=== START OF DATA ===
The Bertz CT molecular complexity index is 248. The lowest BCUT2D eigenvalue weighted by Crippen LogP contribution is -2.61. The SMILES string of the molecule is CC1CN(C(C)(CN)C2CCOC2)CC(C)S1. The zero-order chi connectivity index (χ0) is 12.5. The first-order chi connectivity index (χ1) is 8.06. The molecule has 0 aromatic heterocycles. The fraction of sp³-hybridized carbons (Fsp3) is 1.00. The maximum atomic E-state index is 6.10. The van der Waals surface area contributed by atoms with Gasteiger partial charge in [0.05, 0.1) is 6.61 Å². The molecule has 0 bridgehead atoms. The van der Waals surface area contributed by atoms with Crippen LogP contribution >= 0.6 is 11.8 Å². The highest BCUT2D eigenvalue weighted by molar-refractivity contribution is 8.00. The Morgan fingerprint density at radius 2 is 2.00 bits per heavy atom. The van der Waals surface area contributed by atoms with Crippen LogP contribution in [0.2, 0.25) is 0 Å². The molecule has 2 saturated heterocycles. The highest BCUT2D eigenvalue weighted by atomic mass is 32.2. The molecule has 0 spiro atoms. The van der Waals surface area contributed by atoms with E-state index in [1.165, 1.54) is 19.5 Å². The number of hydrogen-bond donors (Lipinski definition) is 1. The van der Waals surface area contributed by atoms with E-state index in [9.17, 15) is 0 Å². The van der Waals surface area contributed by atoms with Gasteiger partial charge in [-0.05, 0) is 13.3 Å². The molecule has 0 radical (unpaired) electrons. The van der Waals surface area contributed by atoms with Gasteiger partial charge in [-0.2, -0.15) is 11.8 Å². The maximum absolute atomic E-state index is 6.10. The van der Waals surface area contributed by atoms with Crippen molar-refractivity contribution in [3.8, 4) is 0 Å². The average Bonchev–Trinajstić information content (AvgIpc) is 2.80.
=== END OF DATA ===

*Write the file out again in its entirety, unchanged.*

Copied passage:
The Bertz CT molecular complexity index is 248. The lowest BCUT2D eigenvalue weighted by Crippen LogP contribution is -2.61. The SMILES string of the molecule is CC1CN(C(C)(CN)C2CCOC2)CC(C)S1. The zero-order chi connectivity index (χ0) is 12.5. The first-order chi connectivity index (χ1) is 8.06. The molecule has 0 aromatic heterocycles. The fraction of sp³-hybridized carbons (Fsp3) is 1.00. The maximum atomic E-state index is 6.10. The van der Waals surface area contributed by atoms with Gasteiger partial charge in [0.05, 0.1) is 6.61 Å². The molecule has 0 bridgehead atoms. The van der Waals surface area contributed by atoms with Crippen LogP contribution >= 0.6 is 11.8 Å². The highest BCUT2D eigenvalue weighted by molar-refractivity contribution is 8.00. The Morgan fingerprint density at radius 2 is 2.00 bits per heavy atom. The van der Waals surface area contributed by atoms with Crippen LogP contribution in [0.2, 0.25) is 0 Å². The molecule has 2 saturated heterocycles. The highest BCUT2D eigenvalue weighted by atomic mass is 32.2. The molecule has 0 spiro atoms. The van der Waals surface area contributed by atoms with E-state index in [1.165, 1.54) is 19.5 Å². The number of hydrogen-bond donors (Lipinski definition) is 1. The van der Waals surface area contributed by atoms with E-state index in [9.17, 15) is 0 Å². The van der Waals surface area contributed by atoms with Gasteiger partial charge in [-0.05, 0) is 13.3 Å². The molecule has 0 radical (unpaired) electrons. The van der Waals surface area contributed by atoms with Gasteiger partial charge in [-0.2, -0.15) is 11.8 Å². The maximum absolute atomic E-state index is 6.10. The van der Waals surface area contributed by atoms with Crippen molar-refractivity contribution in [3.8, 4) is 0 Å². The average Bonchev–Trinajstić information content (AvgIpc) is 2.80.